Charles Vivian's Western Travels

Vivian & His Wife Imogen's Route in 1876-77.
Towns & Forts the Vivians visited are circled.
Great Sioux War battles of 1876-77 indicated with arrows.

1876 map of the west

In 1876, in the dead of winter and the middle of the Great Sioux War, Charles Vivian and his wife Imogen didn’t hesitate when they heard audiences and profits were waiting in Helena Montana. They bought head-to-toe Buffalo coats and promptly braved a seven day stage coach trip from Corrine, Utah to Helena, Montana. In her biography of Vivian, his wife recounts that the travellers were obliged to rise at each morning and depart by 4 in order to cover as much ground by daylight as possible. “Our fellow passengers were not always in the best of humor at being aroused from their slumbers at that untimely hour, but Mr. Vivian’s unflagging bonhomie soon transformed them from the grumbling, much-abused pessimists of a few moments previous to a very merry party and kept them well up to the high water mark of good humor with his sallies of wit, anecdotes, songs, etc., until kind Mother Nature warned us it was rest-time, by slowly drawing down her sable shades.”

Helena lived up to the Vivians’ expectations: they played to standing-room only crowds for a week. Among the audience were officers from Fort Shaw, North of Helena and South of Fort Benton. The Vivians, on being invited to appear there, promptly took the soldiers up on their offer. By the time they arrived, Imogen had a strong cold, and Charles insisted that she take a remedy he called “rum and gum.” She reports that “as it seemed of remarkable strength, I protested against drinking it all, but he insisted that I must finish it to have the desired effect, (a little stroke of polity on his part as I afterwards had reason to believe).” Charles, it seems, was up at the Officers’ Club all night. “That morning the wives of the officers were furious that their husbands should have remained all night at the Club, and the Commanding Officer especially had never before been known to do such an undignified thing. Each one gave as an excuse that he had been sitting up with Vivian. So all the wives vowed special vengeance upon Vivian, but when they called to welcome us to the post next day and were introduced to him, their anger soon vanished under the magnetic spell of his influence.”

After three weeks at Fort Shaw, the Vivians toured several Montana forts and towns. A newspaper account from Deer Lodge gives a good impression of the make-up of their show: “Mr. Vivian does not essay the rendition of time-worn recitative pieces, but tends more to the humorous in characterizations, song and travesty, while Mrs. Vivian varies the performance with the finer elocutionary readings. In all respects it is more of the character of a parlor entertainment than any that have preceded it, and even the step songs, ‘Simple Simon’ and ‘Ten Thousand Miles Away’ are given in a genteelly humorous manner. ... Vivian is immense. His character sketches are all good, and his after-dinner speech at the Agricultural Association is the neatest and most artistic oratorical extravaganza we have seen on the stage. As a stage vocalist he has had no peer, nor even rival in Montana.”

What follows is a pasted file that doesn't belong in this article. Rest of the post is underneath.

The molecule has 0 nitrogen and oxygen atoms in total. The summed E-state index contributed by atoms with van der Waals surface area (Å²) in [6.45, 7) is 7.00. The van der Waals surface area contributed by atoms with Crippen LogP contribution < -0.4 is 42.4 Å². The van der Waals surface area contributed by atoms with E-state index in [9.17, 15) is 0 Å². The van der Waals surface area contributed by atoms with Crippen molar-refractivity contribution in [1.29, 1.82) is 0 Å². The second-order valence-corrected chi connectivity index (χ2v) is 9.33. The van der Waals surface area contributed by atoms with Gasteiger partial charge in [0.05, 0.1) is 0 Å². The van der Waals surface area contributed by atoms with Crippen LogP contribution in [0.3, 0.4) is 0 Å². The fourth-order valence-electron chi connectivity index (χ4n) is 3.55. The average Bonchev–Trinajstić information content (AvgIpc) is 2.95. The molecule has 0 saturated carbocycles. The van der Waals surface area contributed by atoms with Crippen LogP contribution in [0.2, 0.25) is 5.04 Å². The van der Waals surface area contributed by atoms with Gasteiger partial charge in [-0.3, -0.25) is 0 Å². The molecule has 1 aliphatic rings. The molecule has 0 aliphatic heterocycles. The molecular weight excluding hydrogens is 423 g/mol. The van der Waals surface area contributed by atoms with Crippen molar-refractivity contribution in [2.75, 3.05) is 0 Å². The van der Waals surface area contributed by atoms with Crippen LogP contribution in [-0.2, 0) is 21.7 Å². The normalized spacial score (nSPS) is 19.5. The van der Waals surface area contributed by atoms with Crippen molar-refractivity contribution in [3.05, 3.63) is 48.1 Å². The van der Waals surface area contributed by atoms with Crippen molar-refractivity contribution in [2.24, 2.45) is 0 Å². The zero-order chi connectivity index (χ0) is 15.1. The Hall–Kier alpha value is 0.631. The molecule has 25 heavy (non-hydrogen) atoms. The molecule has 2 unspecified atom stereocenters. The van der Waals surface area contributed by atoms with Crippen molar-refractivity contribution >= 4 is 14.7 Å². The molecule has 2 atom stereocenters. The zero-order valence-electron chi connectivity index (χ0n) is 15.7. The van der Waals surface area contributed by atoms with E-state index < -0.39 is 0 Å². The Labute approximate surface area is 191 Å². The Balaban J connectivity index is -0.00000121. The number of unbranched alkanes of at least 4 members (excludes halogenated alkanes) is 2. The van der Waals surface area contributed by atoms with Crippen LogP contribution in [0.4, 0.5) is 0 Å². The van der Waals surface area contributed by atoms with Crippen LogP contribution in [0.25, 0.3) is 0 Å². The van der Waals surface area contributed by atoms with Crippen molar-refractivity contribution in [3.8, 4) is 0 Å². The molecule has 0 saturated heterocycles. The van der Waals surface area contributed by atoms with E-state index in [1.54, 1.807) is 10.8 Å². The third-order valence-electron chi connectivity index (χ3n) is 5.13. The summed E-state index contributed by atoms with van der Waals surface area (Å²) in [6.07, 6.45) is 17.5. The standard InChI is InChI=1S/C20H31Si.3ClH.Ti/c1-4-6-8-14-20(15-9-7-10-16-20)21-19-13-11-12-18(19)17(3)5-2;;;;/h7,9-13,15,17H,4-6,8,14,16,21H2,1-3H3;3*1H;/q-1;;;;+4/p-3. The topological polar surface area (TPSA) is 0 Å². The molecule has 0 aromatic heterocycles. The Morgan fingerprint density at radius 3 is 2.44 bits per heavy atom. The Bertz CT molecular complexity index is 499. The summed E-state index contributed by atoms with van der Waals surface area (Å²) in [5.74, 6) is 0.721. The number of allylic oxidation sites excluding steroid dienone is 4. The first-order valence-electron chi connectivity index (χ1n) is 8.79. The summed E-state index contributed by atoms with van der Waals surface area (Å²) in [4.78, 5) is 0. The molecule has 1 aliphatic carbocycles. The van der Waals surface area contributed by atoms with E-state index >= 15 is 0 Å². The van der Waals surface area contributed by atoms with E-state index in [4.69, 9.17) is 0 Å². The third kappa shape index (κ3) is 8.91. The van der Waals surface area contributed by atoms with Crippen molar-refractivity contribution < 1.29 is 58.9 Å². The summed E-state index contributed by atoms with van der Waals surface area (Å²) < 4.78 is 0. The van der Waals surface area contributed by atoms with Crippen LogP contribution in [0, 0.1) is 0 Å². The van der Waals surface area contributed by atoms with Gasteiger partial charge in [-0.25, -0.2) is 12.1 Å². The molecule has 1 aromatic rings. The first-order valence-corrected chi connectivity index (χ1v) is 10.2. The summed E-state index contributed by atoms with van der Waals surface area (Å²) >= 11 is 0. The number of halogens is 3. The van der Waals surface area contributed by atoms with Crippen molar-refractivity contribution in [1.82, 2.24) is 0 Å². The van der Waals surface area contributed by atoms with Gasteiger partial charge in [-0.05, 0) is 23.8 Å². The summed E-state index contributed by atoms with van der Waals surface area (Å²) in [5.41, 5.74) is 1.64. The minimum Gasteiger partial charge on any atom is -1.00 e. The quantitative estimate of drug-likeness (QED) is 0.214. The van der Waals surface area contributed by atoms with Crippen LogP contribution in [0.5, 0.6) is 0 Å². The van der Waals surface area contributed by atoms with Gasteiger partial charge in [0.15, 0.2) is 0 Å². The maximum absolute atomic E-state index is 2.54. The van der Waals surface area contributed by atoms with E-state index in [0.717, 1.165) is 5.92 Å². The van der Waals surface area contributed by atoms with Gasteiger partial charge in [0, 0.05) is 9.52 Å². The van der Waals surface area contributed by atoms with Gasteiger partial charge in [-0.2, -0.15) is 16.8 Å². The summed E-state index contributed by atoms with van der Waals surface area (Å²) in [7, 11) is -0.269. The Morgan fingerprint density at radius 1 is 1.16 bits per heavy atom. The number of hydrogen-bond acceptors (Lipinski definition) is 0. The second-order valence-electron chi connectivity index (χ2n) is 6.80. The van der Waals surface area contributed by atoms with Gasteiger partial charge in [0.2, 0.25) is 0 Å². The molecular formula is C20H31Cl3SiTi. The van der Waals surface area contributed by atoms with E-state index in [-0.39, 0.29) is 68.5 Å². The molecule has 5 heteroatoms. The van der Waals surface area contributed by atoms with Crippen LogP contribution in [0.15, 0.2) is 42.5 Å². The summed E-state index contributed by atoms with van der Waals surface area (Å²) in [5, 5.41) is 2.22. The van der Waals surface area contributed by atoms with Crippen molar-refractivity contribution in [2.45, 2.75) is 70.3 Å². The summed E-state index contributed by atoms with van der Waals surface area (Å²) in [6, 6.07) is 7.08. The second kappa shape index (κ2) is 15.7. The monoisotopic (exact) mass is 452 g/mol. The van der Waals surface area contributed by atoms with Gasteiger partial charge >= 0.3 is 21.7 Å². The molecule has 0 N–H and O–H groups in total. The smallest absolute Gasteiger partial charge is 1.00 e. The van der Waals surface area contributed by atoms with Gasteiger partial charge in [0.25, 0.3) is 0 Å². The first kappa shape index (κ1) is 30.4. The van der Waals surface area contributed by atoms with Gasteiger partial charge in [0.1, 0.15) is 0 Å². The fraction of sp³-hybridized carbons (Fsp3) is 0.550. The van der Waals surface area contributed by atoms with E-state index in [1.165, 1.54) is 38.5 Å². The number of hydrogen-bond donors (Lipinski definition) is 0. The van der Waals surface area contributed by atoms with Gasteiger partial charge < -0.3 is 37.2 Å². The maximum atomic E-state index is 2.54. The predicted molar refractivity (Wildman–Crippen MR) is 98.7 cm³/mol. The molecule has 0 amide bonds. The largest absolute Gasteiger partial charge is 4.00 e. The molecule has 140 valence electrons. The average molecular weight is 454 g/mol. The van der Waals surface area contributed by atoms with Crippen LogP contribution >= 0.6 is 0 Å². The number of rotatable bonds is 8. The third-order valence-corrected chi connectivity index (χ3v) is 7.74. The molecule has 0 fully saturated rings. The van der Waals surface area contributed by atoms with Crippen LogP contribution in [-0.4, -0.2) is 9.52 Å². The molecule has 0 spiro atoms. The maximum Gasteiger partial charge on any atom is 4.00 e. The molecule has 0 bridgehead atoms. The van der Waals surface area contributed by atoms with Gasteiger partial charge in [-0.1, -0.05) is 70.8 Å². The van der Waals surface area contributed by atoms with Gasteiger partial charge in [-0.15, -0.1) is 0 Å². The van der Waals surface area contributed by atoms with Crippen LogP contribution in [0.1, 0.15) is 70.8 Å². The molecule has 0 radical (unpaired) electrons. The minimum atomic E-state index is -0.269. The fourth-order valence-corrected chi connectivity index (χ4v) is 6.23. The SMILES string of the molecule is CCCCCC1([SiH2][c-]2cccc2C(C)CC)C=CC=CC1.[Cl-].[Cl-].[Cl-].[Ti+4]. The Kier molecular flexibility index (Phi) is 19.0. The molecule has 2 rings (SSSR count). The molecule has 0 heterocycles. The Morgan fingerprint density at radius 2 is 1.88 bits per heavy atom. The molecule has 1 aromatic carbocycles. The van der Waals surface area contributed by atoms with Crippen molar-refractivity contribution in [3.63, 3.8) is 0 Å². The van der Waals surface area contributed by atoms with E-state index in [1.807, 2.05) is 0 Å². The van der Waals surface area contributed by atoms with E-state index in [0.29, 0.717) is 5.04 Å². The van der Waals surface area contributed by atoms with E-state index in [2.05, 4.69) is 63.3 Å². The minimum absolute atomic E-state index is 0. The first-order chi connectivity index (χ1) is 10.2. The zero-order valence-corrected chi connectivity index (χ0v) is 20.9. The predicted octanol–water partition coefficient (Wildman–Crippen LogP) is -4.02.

After playing in Montana, the Vivians sailed the Missouri to Fort Buford in the Dakota Territory which was situated near a Native American reservation. [I am currently researching which tribes would have been there at the time.] By twenty-first century standards, Mrs. Vivian’s portrayal of Indians reduces them to an exotic spectacle. Yet, considering that the Battle of Little Bighorn had taken place only months before (she & Charles visited the site) her account is open-minded for the times: “As we landed at Buford, a picturesque sight greeted our eyes, a tribe of really magnificent looking mounted Indians came galloping over the hills, the brilliant coloring of the paraphernalia of feathers and beadwork standing out in beautiful contrast against the dull background of the landscape. The Captain took great delight in presenting us to the Chief ... expounding upon his good qualities, at which his Royal Highness, the big Indian, seemed deeply touched. What a magnificent production of the homo geni he was; a modern Hercules, and he was well aware of his physical attractions, turning himself about that we might the better study his strong points with a self-conscious air that seemed to say: ‘Am I not an object of admiration?’ Mr. Vivian acknowledged his perfections with a nod and smile, which was apparently very gratifying.”

On arriving, Vivian wasted no time in infiltrating the Officers’ Club for a little something to take the edge off the many mosquito bites he had suffered during the river trip. Later in the day, when the officers arrived, the barkeep asked if chaplains drank, “for we’ve got the jolliest chaplain in the service. He’s awfully jolly; was in here and drank a good-sized cocktail before breakfast.” The officers promptly proclaimed, “he’s the chaplain for us.” Vivian had been mistaken for a chaplain whose arrival was expected, and was more than happy to play along.

Imogen relates that Charles and the Chief “became great friends, and at parting he presented Mr. Vivian with a handsome Indian pipe, and insisted that I should accept a very beautiful piece of bead work as a souvenir of our visit.”

— Warren Hedges, BPOE 944, 2004